Bodily autonomy is the simple but radical concept that individuals have the right to control what does and does not happen to our bodies. When we have full bodily autonomy, not only are we empowered to make decisions about our health and future – without coercion or control by others – we also have the support and resources needed to meaningfully carry out these decisions.
The concept of bodily autonomy is central to Positive Women’s Network – USA’s vision of a world where all women and girls living with HIV can lead long, healthy, dignified and productive lives, free from stigma, discrimination, and violence in all forms. In this era of increasing surveillance and political repression, hate-fueled violence, and attempts to further restrict reproductive rights and freedom of movement, we assert the fundamental rights of all people, and in particular for women and folks of trans experience living with HIV, to control our bodies and futures. When women and girls living with HIV are free, all of us will be free.
In the U.S. context, the bodies, sexuality, reproduction, and movement of women of color have been controlled and policed for hundreds of years, often violently and at a great cost to our rights. Today, for women and girls living with HIV, who are primarily from communities of color, HIV stigma, misogyny, transphobia, and racism intersect to magnify attacks on our rights from all fronts. Yet we know that our human rights should never be conditioned on HIV status, race, ethnicity, sex, gender expression or identity, or any other aspect of who we are.
Bodily Autonomy Means:
Freedom from all forms of state violence.
Women and girls living with HIV deserve a world where our bodies are not threatened by state violence and brutality, and where our physical safety is protected.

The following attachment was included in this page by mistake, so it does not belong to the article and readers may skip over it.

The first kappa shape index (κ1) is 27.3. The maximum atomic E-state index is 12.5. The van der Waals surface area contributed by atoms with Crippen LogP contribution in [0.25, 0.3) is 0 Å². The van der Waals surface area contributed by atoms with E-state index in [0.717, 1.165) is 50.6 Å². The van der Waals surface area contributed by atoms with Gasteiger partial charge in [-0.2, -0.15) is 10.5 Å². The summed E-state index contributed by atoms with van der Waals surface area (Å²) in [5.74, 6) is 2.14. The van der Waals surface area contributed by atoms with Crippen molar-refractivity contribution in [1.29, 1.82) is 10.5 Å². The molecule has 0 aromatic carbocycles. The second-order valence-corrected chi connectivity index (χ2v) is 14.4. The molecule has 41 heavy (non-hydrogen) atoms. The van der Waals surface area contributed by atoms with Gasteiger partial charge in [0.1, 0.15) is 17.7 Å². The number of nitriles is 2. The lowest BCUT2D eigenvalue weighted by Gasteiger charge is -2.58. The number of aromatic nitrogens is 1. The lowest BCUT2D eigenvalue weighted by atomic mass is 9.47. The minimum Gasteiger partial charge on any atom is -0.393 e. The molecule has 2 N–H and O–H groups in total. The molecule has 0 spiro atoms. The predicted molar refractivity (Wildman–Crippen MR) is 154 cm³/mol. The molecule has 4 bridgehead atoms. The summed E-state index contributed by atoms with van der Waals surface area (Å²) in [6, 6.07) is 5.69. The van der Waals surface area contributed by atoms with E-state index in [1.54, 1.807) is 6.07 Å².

- No profiling or harassment by law enforcement based on actual or perceived race, housing insecurity, immigration status, gender expression, actual or perceived engagement in sex work, or disability.
- Not being subject to surveillance, confinement, or detention by police or immigration enforcement.
- Living in communities free from police occupation.
- Freedom from state-sanctioned vigilante violence rooted in bigotry, prejudice, and stigma.
- Freedom from criminalization based on HIV status.
- Living in communities safe from environmental hazards.
- Respect and protection for indigenous rights, land, and culture.
Ability to control our labor without exploitation, harassment, or policing.
All women and girls living with HIV deserve to control and be compensated fairly for our labor.
- Earning a living wage and receiving equal pay, without discrimination or coercion.
- The ability to take time off from work without fear of retaliation or losing our jobs, including paid sick leave, family leave, and disability leave.
- The right to organize in our workplaces to leverage better wages, benefits and working conditions, including forming or joining a union.
- Those of us who engage in sex work, which is a form of labor, should be able to do so safely and without criminalization, with access to the support and resources we need to stay healthy, and without fear of violence, stigma, or harassment.
- The ability to work without losing benefits, like health care coverage and supplemental income, that may be needed to maintain a decent quality of life.
Freedom to migrate and move within and across borders.
All women and girls living with HIV deserve to travel and live in a place that is safe and welcoming, regardless of immigration status or religion.
- The right to seek refuge and asylum from conditions that are physically, economically, or otherwise insecure or unsafe.
- Staying together as a family without fear of losing a parent, child, or loved one to deportation.
- The right to return to our country of origin if we choose.
- The right to move around freely, without fear of profiling, detention, or harassment based on perceived immigration status.
- The ability to enjoy the same legal rights and protections as other members of society, without regard to immigration status or previous contact with the criminal justice system.
- The ability to access education, employment, healthcare and other opportunities in our country of residence, regardless of legal status.